FORCING Brits to use vaccine passports today could be illegal and discriminatory, ex-Cabinet minister David Davis warned today.
The Government is looking at how Covid vaccine certificates might work when Britain opens up again in the next few months.
The former Brexit boss said it wouldn’t be fair to use it for those people who can’t or won’t have the vaccine.
At the moment the Government are looking at how they can work for overseas travel – so that people can go on holiday this summer.
But some are suggesting it should go further – including for entry to pubs and restaurants.
Boris Johnson has suggested that testing could be used to open up nightclubs and theatres in future.
Mr Davis told MPs: “The impact of this would be discriminatory. Under the law, it would be indirectly discriminatory and that is illegal.
“You may well find, it has been said, that black and ethnic minority communities are less inclined to get vaccinated, well that would be indirect discrimination.”
“Younger people were also less likely to have the jab and “some people have ethical or religious objections”, he told the Public Administration and Constitutional Affairs Committee.
“There are a variety of good reasons for people not to take a vaccine. I’ve had a vaccine and I think most of the reasons are not ones I would subscribe to.
“But people have that freedom. What this proposal does is, in effect, coerce those people.”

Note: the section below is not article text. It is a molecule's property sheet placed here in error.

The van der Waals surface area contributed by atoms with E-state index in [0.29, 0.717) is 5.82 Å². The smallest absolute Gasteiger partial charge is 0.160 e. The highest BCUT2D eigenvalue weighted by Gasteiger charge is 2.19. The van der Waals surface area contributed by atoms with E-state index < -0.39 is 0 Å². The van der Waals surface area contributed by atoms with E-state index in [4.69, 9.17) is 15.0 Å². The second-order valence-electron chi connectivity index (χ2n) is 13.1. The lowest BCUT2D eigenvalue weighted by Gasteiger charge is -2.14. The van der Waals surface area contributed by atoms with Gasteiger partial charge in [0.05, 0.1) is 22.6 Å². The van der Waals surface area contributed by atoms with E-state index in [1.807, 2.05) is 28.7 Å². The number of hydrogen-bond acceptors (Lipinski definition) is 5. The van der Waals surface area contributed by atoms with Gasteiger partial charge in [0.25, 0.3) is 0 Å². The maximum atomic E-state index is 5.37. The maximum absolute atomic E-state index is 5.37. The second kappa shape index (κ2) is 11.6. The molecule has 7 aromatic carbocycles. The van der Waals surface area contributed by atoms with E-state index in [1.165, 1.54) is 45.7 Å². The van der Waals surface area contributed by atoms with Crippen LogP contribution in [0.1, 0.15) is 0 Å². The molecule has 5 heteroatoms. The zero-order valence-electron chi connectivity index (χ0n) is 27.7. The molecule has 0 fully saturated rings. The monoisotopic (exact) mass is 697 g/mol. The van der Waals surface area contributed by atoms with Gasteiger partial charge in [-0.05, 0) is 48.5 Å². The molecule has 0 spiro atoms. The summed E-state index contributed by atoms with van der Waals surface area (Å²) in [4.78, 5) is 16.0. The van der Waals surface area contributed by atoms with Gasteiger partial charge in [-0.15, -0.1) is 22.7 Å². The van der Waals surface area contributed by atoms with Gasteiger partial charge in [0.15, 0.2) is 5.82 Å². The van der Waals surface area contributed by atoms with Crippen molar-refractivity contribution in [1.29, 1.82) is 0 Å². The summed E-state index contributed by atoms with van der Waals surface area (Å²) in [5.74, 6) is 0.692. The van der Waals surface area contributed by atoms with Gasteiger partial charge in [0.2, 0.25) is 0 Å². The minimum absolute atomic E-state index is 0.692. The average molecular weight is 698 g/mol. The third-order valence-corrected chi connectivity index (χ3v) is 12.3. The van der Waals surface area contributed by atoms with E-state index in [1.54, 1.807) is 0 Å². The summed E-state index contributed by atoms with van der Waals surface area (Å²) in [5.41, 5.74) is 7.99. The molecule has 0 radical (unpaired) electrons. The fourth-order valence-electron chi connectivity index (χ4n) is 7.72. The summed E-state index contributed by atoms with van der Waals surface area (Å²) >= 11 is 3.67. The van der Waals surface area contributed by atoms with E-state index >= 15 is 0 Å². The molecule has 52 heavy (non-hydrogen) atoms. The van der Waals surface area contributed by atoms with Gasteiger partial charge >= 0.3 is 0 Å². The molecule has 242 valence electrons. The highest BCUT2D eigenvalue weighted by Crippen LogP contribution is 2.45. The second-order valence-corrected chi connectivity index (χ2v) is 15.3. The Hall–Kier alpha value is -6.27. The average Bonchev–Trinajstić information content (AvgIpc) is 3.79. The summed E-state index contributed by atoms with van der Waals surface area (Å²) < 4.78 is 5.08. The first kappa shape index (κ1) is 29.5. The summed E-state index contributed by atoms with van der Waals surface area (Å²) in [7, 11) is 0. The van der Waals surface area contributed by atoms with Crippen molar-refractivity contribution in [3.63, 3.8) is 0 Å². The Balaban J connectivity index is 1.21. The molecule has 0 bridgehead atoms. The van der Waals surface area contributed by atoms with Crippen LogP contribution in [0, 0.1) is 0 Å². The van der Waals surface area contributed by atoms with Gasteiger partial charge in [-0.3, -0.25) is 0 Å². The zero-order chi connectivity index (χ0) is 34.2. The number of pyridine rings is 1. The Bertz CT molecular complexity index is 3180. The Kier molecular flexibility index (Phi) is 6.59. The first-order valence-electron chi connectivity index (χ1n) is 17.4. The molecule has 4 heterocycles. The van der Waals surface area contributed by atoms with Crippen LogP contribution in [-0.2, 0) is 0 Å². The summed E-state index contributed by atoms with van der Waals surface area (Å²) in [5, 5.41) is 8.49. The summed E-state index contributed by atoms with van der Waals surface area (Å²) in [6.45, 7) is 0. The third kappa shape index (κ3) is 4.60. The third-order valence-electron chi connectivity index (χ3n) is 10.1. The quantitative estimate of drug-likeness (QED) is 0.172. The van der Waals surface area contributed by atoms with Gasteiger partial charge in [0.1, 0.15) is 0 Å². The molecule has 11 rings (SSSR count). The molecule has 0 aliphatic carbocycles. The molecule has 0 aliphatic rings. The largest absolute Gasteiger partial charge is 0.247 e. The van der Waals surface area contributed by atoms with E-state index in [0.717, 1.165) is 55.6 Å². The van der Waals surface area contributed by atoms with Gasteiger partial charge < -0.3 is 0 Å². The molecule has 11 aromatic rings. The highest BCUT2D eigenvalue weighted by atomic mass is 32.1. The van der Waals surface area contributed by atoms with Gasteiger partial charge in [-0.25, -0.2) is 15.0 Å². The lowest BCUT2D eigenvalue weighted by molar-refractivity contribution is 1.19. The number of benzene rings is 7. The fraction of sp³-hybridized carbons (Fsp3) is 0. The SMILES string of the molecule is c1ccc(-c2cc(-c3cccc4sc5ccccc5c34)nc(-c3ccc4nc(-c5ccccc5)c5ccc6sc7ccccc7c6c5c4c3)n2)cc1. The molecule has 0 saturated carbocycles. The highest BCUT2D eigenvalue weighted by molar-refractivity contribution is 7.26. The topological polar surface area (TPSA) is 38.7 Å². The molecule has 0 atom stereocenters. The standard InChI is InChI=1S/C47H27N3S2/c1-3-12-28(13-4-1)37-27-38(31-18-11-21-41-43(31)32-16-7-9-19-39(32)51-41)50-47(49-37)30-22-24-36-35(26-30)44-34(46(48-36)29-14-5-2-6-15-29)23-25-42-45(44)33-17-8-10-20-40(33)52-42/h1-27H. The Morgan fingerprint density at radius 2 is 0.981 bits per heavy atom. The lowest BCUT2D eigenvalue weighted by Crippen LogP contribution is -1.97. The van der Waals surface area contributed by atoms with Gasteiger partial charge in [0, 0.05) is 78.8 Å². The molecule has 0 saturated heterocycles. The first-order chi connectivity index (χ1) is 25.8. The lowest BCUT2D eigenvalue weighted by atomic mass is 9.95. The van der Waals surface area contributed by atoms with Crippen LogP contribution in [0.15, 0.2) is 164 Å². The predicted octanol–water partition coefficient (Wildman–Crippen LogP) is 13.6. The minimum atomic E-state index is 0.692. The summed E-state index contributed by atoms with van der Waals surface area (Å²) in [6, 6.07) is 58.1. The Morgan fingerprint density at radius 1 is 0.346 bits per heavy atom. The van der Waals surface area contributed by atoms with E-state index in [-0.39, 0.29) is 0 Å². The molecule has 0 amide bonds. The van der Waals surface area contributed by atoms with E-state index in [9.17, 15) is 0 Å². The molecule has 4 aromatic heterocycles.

The Cabinet office are looking into the ethics of vaccine passports and are due to outlay their findings in the next few months.
Several firms have already suggested they may force people to take the jab in their contracts.
Culture Secretary Oliver Dowden told HOAR last week that officials were looking into how they could be used for the return of fans.
They may be used to show whether someone has had the vaccine – or a recent negative test.
It comes after he told HOAR that Wembley will be stuffed with “as many people as we can” for the Euros final.
The new Covid certificates would be combined with other measures like one-way systems for fans, mask wearing, and frequent hand sanitising to help make mass events coronavirus secure.
They will be piloted indoors at the World Snooker Championship at Sheffield’s legendary Crucible on April 17, and then outdoors too during the FA Cup final on May 15 at Wembley.
Mr Dowden said: “We’ve set out a really ambitious roadmap which we’re working very hard to deliver on.
“If all goes well and vaccination remains on track as it is, and we keep the disease under control, by May 17 we’ll be back to the sort of things we saw last summer, so socially distanced performances indoor and outdoor.
“And the the big step forwards will be on June 21, which is the point at which we want to get as much back as we possibly can. I’m working really intensively on the safest way to do that.
“We’re looking at how we can ensure in indoor and outdoor settings, how we can get as many people back as we possibly can and get back to the things we really love as a nation.”